Utilizing Technology to Advance Freedom of Expression
By Antoine Orard, CRB Human Rights & Business Student Lead & Full-time MBA ’19 candidate
“It was the best of times, it was the worst of times, it was the age of wisdom, it was the age of foolishness, it was the epoch of belief, it was the epoch of incredulity, it was the season of Light, it was the season of Darkness, it was the spring of hope, it was the winter of despair, we had everything before us, we had nothing before us, we were all going direct to Heaven, we were all going direct the other way.”
These words, written by Charles Dickens, are the opening to his novel “A Tale of Two Cities”, set during the 1789 French Revolution. More than 225 years later, Brad Smith, Microsoft’s President and fervent human rights advocate, recently quoted Dickens at an event on the UC Berkeley campus to describe the current state of the right to freedom of expression globally.
On September 28th 2017, the Haas School of Business’ Dean’s Speaker Series and the Center for Responsible Business’ Peterson Speaker Series, along with Human Rights Center (HRC) at UC Berkeley Law, co-hosted a moderated discussion led by the HRC’s Executive Director, Alexa Koenig, on the topic of the role of technology in advancing the right to freedom of expression. Key speakers included Zeid Ra’ad Al Hussein, the UN High Commissioner for Human Rights, and Microsoft’s President and Chief Legal Officer, Brad Smith. As made clear by Smith, the opportunities presented by technological advancements come with notable challenges.
Recent innovations have contributed to the development of a new “public square” online, where users largely benefit from free speech. It is astounding how in such a short time, the internet and online devices have entirely transformed the way we connect, communicate and exchange with each other. Posting personal opinions that can be read online by millions of people has never been easier. On average, 500M tweets are posted on Twitter daily, a number ten times higher than it was in 2010.
At the same time, the ability for information to “go viral” in a matter of minutes can be used to negatively influence and indoctrinate people. As the 2017 World Press Freedom Index pointed out, the number of countries where media freedom is at risk has surged, especially in areas where war, chaos and dictatorship regimes prevail. In the US, the proliferation of fake news on Facebook and other social media during the 2016 election is another example of the negative influence that technology can have when it comes to relaying potentially harmful information.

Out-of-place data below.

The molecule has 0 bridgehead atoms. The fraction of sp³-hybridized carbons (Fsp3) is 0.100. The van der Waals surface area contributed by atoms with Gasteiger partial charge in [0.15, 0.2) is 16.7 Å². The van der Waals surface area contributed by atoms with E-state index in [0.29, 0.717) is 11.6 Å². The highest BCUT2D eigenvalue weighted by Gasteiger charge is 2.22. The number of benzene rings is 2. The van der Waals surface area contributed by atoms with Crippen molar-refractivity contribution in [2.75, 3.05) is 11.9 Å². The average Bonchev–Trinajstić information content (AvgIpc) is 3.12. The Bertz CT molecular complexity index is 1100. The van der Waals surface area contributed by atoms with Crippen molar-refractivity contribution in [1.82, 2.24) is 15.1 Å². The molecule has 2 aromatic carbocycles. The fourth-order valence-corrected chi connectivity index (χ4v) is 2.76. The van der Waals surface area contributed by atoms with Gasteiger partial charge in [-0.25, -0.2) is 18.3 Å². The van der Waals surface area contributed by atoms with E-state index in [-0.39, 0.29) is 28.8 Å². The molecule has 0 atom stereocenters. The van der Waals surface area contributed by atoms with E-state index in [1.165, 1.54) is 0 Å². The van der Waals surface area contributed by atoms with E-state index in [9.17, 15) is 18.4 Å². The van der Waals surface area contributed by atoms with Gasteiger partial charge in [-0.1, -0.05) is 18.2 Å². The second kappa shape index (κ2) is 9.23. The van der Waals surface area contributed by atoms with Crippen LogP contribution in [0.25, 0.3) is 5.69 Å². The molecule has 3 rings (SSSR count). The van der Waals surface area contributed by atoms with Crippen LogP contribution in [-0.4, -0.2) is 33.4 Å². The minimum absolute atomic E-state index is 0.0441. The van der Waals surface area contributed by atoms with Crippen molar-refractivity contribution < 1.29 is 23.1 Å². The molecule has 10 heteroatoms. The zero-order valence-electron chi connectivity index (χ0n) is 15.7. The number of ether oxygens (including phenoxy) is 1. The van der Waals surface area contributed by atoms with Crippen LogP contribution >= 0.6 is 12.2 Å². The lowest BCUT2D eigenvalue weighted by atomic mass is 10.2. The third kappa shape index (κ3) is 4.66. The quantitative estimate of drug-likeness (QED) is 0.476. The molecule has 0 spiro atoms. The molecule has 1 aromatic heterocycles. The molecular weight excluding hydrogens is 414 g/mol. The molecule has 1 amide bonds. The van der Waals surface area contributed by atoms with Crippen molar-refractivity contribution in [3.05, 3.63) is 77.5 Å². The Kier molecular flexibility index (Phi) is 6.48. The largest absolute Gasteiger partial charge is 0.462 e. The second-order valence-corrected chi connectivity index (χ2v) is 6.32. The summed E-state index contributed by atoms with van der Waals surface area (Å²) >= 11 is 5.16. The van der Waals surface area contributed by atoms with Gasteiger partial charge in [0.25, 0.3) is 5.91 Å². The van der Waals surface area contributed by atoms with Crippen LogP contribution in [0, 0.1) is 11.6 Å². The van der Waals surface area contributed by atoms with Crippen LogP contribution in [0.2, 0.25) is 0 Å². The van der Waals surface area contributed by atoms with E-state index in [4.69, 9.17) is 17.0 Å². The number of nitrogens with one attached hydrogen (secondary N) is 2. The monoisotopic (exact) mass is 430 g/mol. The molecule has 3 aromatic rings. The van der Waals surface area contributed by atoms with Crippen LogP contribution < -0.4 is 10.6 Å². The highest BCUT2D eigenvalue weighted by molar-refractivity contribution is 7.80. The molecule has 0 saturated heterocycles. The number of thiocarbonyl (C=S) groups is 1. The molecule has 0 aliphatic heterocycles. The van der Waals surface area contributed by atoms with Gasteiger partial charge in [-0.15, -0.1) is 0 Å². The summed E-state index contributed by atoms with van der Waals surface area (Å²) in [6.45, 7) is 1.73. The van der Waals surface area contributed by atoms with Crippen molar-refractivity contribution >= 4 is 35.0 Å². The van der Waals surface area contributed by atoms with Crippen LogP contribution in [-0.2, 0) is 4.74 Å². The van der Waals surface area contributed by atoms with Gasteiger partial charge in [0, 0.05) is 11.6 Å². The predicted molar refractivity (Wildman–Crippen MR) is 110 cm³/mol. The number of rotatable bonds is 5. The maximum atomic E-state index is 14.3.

At this inflection point, there is still a unique opportunity for business to do good. Companies should focus on developing technology that can enhance freedom of expression and respect for human rights more broadly by better protecting people’s privacy or by using data to capture abuses. Both Smith and Al Hussein argued that the ties between the business and institutional worlds need to be reinforced, as each party cannot succeed in advancing human rights without the other. For example, tech firms are lacking the in-depth knowledge UN experts have on the subject matter, while institutional organizations lack the proper technological means needed to make significant progress.
From left to right: Alexa Koenig, Executive Director at the Human Rights Center at Berkeley Law, Zeid Ra’ad Al Hussein, United Nations High Commissioner for Human Rights, and Brad Smith, President & Chief Legal Officer at Microsoft (Photo credit: Manali Sibthorpe)
In this context, Microsoft and the Office of the High Commissioner for Human Rights have decided to partner together, in order to equip the United Nation with big data capabilities and to support OHCHR’s programmatic work. As Al Hussein put it, this partnership will help the UN execute on its mission “in ways that were previously unthinkable.”
The Microsoft-OHCHR partnership is one step in the right direction in protecting human rights globally, but should not be an isolated example of how business can be a force for good. Every company, every industry has a role to play. The development of important initiatives in recent years, such as the UN Guiding Principles on Business and Human Rights, have the power to set the private sector on the right path, and significantly advance human rights. However, to make a difference, these voluntary standards will require widespread adoption.
As a current MBA student and future business leader, I know it will be my responsibility to ensure that human rights are respected and embraced in corporate culture and operations. Dickens ended his tale of two cities with the powerful closing, “It is a far, far better thing that I do, than I have ever done.” If we can collectively come together and use technology and innovation as a means to drive respect for human rights globally, it could indeed become the best thing our generation will do.